The key to mitigating these losses of identity is to redefine yourself such that you get to keep important aspects of your identity even if your particular role changes.

When chosen effectively, an identity can be flexible rather than brittle. Like water flowing around an obstacle, your identity works with the changing circumstances rather than against them.

Men are born soft and supple;
dead, they are stiff and hard.
Plants are born tender and pliant;
dead, they are brittle and dry.
Thus whoever is stiff and inflexible
is a disciple of death.
Whoever is soft and yielding
is a disciple of life.
The hard and stiff will be broken.
The soft and supple will prevail.

-- Lao Tzu (Tao Te Ching)

Everything is impermanent. Life is constantly changing, so you need to periodically check in to see if your old habits and beliefs are still serving you.

A lack of self-awareness is poison. Reflection and review is the antidote.

Chapter Summary

Conclusion: The Secret to Results That Last

Can one coin make a person rich? If you give a person a pile of ten coins, you wouldn’t claim that he or she is rich. But what if you add another? And another? And another? At some point, you will have to admit that no one can be rich unless one coin can make him or her so.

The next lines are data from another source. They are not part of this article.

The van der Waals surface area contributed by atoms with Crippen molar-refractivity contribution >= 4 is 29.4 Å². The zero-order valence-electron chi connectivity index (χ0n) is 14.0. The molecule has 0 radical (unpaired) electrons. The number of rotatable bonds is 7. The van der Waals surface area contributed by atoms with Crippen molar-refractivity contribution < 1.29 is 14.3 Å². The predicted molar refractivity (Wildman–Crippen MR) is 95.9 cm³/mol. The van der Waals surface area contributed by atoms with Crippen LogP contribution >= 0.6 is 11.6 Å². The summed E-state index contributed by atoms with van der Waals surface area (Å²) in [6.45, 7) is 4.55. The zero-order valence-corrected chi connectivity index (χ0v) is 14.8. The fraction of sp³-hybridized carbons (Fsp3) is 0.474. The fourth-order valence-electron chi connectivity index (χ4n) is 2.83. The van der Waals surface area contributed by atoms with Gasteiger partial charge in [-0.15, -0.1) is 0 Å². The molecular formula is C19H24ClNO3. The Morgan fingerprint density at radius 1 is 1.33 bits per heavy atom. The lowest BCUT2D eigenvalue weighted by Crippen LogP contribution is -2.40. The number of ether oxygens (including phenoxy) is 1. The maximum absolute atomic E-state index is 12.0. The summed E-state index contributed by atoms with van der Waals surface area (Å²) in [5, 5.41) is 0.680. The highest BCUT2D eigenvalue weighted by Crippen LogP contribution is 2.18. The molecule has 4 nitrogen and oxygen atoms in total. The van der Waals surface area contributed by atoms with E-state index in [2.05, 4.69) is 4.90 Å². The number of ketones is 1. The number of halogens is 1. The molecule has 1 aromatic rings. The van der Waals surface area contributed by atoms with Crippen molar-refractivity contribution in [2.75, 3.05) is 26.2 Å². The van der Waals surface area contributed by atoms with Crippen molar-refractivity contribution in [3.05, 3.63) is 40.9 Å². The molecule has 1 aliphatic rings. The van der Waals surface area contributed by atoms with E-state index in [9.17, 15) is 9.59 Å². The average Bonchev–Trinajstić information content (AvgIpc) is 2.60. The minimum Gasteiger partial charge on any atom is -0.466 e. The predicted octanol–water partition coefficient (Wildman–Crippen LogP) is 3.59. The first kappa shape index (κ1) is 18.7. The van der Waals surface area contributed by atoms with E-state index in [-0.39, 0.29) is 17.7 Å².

We can say the same about atomic habits. Can one tiny change transform your life? It’s unlikely you would say so. But what if you made another? And another? And another? At some point, you will have to admit that your life was transformed by one small change.

The holy grail of habit change is not a single 1 percent improvement, but a thousand of them. It’s a bunch of atomic habits stacking up, each one a fundamental unit of the overall system.

a commitment to tiny, sustainable, unrelenting improvements.

Success is not a goal to reach or a finish line to cross. It is a system to improve, an endless process to refine.

Good habits Bad habits
Obvious Invisible
Attractive Unattractive
Easy Hard
Satisfying Unstatisfying

You want to push your good habits toward the left side.
Meanwhile, you want to cluster your bad habits toward the right side.

Make it obvious. Make it attractive. Make it easy. Make it satisfying. Round and round. Always looking for the next way to get 1 percent better.